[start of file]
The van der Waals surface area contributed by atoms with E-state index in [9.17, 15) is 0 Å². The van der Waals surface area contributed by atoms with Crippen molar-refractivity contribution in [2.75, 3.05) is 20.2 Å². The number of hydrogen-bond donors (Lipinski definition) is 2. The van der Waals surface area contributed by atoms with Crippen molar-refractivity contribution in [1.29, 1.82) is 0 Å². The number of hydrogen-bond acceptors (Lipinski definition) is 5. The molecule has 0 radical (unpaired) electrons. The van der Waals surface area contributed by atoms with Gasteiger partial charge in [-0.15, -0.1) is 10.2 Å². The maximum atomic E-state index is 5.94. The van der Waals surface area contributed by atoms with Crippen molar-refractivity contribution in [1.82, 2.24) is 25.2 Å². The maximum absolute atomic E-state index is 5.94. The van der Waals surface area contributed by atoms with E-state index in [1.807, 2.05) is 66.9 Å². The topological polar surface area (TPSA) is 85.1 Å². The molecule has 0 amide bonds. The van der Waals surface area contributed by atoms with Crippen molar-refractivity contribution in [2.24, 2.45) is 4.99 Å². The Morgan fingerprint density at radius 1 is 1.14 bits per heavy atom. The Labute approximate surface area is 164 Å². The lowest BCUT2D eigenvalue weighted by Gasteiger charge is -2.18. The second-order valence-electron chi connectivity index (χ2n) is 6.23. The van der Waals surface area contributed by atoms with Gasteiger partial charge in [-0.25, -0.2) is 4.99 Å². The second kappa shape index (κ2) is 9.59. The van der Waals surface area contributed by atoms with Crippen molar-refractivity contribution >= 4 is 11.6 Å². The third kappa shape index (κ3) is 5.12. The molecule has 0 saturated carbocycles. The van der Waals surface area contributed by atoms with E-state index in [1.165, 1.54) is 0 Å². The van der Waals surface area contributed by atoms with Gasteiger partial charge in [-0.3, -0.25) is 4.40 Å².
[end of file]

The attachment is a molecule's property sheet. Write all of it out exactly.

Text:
The van der Waals surface area contributed by atoms with E-state index in [9.17, 15) is 0 Å². The van der Waals surface area contributed by atoms with Crippen molar-refractivity contribution in [2.75, 3.05) is 20.2 Å². The number of hydrogen-bond donors (Lipinski definition) is 2. The van der Waals surface area contributed by atoms with Crippen molar-refractivity contribution in [1.29, 1.82) is 0 Å². The number of hydrogen-bond acceptors (Lipinski definition) is 5. The molecule has 0 radical (unpaired) electrons. The van der Waals surface area contributed by atoms with Gasteiger partial charge in [-0.15, -0.1) is 10.2 Å². The maximum atomic E-state index is 5.94. The van der Waals surface area contributed by atoms with Crippen molar-refractivity contribution in [1.82, 2.24) is 25.2 Å². The maximum absolute atomic E-state index is 5.94. The van der Waals surface area contributed by atoms with E-state index in [1.807, 2.05) is 66.9 Å². The topological polar surface area (TPSA) is 85.1 Å². The molecule has 0 amide bonds. The van der Waals surface area contributed by atoms with Crippen molar-refractivity contribution in [2.24, 2.45) is 4.99 Å². The Morgan fingerprint density at radius 1 is 1.14 bits per heavy atom. The Labute approximate surface area is 164 Å². The lowest BCUT2D eigenvalue weighted by Gasteiger charge is -2.18. The second-order valence-electron chi connectivity index (χ2n) is 6.23. The van der Waals surface area contributed by atoms with Gasteiger partial charge in [-0.25, -0.2) is 4.99 Å². The second kappa shape index (κ2) is 9.59. The van der Waals surface area contributed by atoms with Crippen molar-refractivity contribution >= 4 is 11.6 Å². The third kappa shape index (κ3) is 5.12. The molecule has 0 saturated carbocycles. The van der Waals surface area contributed by atoms with E-state index in [1.165, 1.54) is 0 Å². The van der Waals surface area contributed by atoms with Gasteiger partial charge in [-0.3, -0.25) is 4.40 Å².